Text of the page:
Sean Goldman Tells His Story: Daily

By Fiona Hurrell, Contributing Reporter

RIO DE JANEIRO, BRAZIL – Sean Goldman, a young boy who was at the center of a huge custody battle in Brazil in 2009, tells U.S. news program Dateline host Meredith Vieira of the ordeal which sparked international debate and lasted more than a year.

Sean Goldman tells Meredith Vieira of his experiences, Rio de Janeiro, Brazil News

Sean Goldman tells Meredith Vieira of his experiences two years ago, image recreation.

In his first interview about the case, Sean Goldman, now eleven years old, spoke of his feelings of sadness when he remembers the widely documented court case two years ago in which, following the death of his mother, his maternal grandmother and stepfather fought for custody against the boy’s paternal father in New Jersey (U.S.).

The case caused controversy, both in the U.S and Brazil, even attracting the attention of President Barack Obama and Secretary of State Hillary Clinton. Ultimately, after a lengthy court battle, Sean was returned to his father David Goldman with whom he now resides.

Sean told the newscaster Vieira that no one in Brazil had spoken of his father in America, nor that he was trying to get him back. When asked if he ever thinks about his maternal grandmother, Silvana Bianchi, he replies “Not really because it makes me sad and nobody likes to be sad.”

Although Sean still suffers from the ordeal he intends to go back to Brazil someday and visit his other family. He said “Maybe some day I will visit [the Brazilian family], but I want to be older before I go back there because I can’t handle the situation right now.”

When asked about his mother Bruna Bianchi, Sean admitted that he is still upset by her death, explaining “sometimes I get sad because every child who has a parent who has died is sad from time to time. But, you know, I try to live with it.”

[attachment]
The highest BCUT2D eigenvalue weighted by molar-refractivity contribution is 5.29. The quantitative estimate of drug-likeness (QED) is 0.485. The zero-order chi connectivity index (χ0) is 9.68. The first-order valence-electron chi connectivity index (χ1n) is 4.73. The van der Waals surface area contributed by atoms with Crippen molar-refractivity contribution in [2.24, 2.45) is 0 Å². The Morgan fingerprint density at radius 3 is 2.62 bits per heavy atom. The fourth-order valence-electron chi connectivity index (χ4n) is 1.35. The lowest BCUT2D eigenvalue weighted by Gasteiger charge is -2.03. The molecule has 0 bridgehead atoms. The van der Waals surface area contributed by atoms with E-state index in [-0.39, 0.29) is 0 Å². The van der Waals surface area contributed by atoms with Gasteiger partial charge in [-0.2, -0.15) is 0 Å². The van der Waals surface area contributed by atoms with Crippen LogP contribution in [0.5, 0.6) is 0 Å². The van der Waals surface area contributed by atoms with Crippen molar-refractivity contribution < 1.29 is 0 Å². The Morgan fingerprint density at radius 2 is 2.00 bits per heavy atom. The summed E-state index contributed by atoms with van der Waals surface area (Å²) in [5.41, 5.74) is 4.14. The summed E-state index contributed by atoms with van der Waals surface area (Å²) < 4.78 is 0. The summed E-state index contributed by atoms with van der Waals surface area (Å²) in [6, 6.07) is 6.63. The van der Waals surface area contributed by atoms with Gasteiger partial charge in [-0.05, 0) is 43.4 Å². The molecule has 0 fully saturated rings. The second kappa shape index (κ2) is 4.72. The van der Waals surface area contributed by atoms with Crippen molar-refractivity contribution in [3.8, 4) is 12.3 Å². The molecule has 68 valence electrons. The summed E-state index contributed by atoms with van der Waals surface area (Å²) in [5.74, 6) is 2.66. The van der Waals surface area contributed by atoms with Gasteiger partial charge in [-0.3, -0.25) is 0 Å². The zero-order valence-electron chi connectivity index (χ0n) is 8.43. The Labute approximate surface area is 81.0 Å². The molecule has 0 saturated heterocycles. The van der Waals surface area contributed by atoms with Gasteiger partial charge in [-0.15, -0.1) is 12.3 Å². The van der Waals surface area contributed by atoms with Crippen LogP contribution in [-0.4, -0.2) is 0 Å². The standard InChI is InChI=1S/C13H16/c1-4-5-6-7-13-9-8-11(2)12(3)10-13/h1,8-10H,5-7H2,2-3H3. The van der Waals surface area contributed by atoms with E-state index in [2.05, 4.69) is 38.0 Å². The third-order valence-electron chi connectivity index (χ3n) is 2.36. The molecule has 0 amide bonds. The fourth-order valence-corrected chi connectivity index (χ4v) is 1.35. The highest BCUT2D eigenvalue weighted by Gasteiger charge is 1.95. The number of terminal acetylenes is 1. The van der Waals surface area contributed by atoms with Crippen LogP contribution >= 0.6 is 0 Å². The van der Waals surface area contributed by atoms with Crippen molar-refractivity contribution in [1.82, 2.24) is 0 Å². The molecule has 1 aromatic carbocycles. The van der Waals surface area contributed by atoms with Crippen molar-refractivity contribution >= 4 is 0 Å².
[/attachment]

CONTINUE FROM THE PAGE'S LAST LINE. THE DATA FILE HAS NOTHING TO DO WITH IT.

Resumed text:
Sean Goldman seems to be adjusting well, taking everyday as it comes and trying not to let the past hold him back, affirming “That’s life, overcome challenges.”

Read more (in Portuguese).

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4 Responses to "Sean Goldman Tells His Story: Daily"

  1. michael  April 29, 2012 at 7:58 PM

    Once upon a time, this was a story with no bad guys. A dad who loved his son, a stepfather who loved his stepson, a grandmother who loved her grandson, and cared for him after losing her daughter, as is common in Brazil.
    But now, what we have is a propaganda war between the father and the grandmother, both of whom marshal their respective media forces in favor of their position. If we are to believe what we read, Sean is doing well and seems focused on putting the media circus behind him.
    It will only go back to being a story with no bad guys, if the father and grandmother bury the hatchet and make peace. Sadly, this seems increasingly unlikely.

  2. Marcia  April 30, 2012 at 4:12 PM

    Agree with a 100% michael, it’s actually kind of simple but I don’t believe it’s in the menu for them. I also like to say that I dont consider Mr. Silva Lins relevant in this fight at all, it’s embarrassing for him to even try, especially since he’s supposed to be this great lawyer. Rich people in brazil don’t like to loose a fight… Pack it up it’s a loss. The end.

  3. Lisa  February 19, 2013 at 10:00 PM

    Yeah, let them take your child away from you to another country and never let you see this child see how you feel then.

  4. Cathy  February 23, 2013 at 6:12 PM

    This case was pretty cut and dry and it’s unfortunate it got dragged out as long as it did. Under the Hague Convention, which Brazil is a member of, Sean should have been returned to the US within 6 weeks. Nonetheless, even w/o this law, after the mother died, the father is the next of kin and had the right to custody of his own son.

    The grandmother is out of line by continuing to pursue her appeal.

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